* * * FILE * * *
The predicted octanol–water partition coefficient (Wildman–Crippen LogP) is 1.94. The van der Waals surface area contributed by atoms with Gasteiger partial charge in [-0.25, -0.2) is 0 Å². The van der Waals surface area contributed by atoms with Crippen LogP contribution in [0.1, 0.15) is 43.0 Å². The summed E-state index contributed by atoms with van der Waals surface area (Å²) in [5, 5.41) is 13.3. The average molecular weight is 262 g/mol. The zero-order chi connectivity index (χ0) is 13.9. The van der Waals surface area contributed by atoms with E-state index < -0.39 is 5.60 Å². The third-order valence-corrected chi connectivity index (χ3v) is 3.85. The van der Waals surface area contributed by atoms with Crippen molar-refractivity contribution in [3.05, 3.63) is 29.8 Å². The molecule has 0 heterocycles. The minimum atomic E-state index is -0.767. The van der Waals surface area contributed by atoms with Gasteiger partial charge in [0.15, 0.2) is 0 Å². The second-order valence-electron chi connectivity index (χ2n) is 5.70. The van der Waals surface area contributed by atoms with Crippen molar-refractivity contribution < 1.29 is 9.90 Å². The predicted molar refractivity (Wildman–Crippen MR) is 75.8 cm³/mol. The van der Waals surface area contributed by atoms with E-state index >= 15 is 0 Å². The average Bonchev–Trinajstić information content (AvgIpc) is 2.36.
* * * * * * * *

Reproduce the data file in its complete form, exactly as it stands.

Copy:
The predicted octanol–water partition coefficient (Wildman–Crippen LogP) is 1.94. The van der Waals surface area contributed by atoms with Gasteiger partial charge in [-0.25, -0.2) is 0 Å². The van der Waals surface area contributed by atoms with Crippen LogP contribution in [0.1, 0.15) is 43.0 Å². The summed E-state index contributed by atoms with van der Waals surface area (Å²) in [5, 5.41) is 13.3. The average molecular weight is 262 g/mol. The zero-order chi connectivity index (χ0) is 13.9. The van der Waals surface area contributed by atoms with E-state index < -0.39 is 5.60 Å². The third-order valence-corrected chi connectivity index (χ3v) is 3.85. The van der Waals surface area contributed by atoms with Crippen molar-refractivity contribution in [3.05, 3.63) is 29.8 Å². The molecule has 0 heterocycles. The minimum atomic E-state index is -0.767. The van der Waals surface area contributed by atoms with Gasteiger partial charge in [0.15, 0.2) is 0 Å². The second-order valence-electron chi connectivity index (χ2n) is 5.70. The van der Waals surface area contributed by atoms with Crippen molar-refractivity contribution < 1.29 is 9.90 Å². The predicted molar refractivity (Wildman–Crippen MR) is 75.8 cm³/mol. The van der Waals surface area contributed by atoms with E-state index >= 15 is 0 Å². The average Bonchev–Trinajstić information content (AvgIpc) is 2.36.